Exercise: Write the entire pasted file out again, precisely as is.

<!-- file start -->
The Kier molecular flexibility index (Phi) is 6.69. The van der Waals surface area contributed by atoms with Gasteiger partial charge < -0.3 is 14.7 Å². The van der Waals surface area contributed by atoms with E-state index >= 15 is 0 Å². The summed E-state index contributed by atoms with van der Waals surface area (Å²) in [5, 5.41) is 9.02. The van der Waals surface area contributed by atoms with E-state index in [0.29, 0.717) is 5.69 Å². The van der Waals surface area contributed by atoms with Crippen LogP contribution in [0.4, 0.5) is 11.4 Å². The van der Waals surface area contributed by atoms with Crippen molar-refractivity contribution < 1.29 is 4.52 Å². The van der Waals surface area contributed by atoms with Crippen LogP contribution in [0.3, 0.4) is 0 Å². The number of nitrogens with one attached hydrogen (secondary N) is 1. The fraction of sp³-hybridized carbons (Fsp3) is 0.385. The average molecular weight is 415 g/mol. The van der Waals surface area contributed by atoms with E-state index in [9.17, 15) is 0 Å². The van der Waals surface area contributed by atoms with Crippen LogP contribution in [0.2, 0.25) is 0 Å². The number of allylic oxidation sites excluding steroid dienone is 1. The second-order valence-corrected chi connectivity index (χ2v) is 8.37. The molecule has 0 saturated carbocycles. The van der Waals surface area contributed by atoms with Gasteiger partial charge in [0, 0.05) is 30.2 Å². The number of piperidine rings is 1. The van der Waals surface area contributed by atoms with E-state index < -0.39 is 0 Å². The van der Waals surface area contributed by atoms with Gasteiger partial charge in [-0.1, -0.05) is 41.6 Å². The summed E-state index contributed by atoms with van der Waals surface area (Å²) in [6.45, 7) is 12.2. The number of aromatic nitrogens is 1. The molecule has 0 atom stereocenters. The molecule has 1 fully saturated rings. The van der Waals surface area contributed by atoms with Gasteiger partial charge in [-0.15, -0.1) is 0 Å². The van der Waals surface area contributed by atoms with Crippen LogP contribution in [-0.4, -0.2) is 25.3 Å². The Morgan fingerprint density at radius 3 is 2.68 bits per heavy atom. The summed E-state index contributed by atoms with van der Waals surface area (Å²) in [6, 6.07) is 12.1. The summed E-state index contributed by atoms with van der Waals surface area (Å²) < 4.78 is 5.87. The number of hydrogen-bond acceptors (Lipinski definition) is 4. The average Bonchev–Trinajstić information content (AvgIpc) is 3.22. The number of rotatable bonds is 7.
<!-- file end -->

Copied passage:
The Kier molecular flexibility index (Phi) is 6.69. The van der Waals surface area contributed by atoms with Gasteiger partial charge < -0.3 is 14.7 Å². The van der Waals surface area contributed by atoms with E-state index >= 15 is 0 Å². The summed E-state index contributed by atoms with van der Waals surface area (Å²) in [5, 5.41) is 9.02. The van der Waals surface area contributed by atoms with E-state index in [0.29, 0.717) is 5.69 Å². The van der Waals surface area contributed by atoms with Crippen LogP contribution in [0.4, 0.5) is 11.4 Å². The van der Waals surface area contributed by atoms with Crippen molar-refractivity contribution < 1.29 is 4.52 Å². The van der Waals surface area contributed by atoms with Crippen LogP contribution in [0.3, 0.4) is 0 Å². The number of nitrogens with one attached hydrogen (secondary N) is 1. The fraction of sp³-hybridized carbons (Fsp3) is 0.385. The average molecular weight is 415 g/mol. The van der Waals surface area contributed by atoms with E-state index in [9.17, 15) is 0 Å². The van der Waals surface area contributed by atoms with Crippen LogP contribution in [0.2, 0.25) is 0 Å². The number of allylic oxidation sites excluding steroid dienone is 1. The second-order valence-corrected chi connectivity index (χ2v) is 8.37. The molecule has 0 saturated carbocycles. The van der Waals surface area contributed by atoms with Gasteiger partial charge in [0, 0.05) is 30.2 Å². The number of piperidine rings is 1. The van der Waals surface area contributed by atoms with E-state index < -0.39 is 0 Å². The van der Waals surface area contributed by atoms with Gasteiger partial charge in [-0.1, -0.05) is 41.6 Å². The summed E-state index contributed by atoms with van der Waals surface area (Å²) in [6.45, 7) is 12.2. The number of aromatic nitrogens is 1. The molecule has 0 atom stereocenters. The molecule has 1 fully saturated rings. The van der Waals surface area contributed by atoms with Gasteiger partial charge in [-0.15, -0.1) is 0 Å². The van der Waals surface area contributed by atoms with Crippen LogP contribution in [-0.4, -0.2) is 25.3 Å². The Morgan fingerprint density at radius 3 is 2.68 bits per heavy atom. The summed E-state index contributed by atoms with van der Waals surface area (Å²) in [6, 6.07) is 12.1. The summed E-state index contributed by atoms with van der Waals surface area (Å²) < 4.78 is 5.87. The number of hydrogen-bond acceptors (Lipinski definition) is 4. The average Bonchev–Trinajstić information content (AvgIpc) is 3.22. The number of rotatable bonds is 7.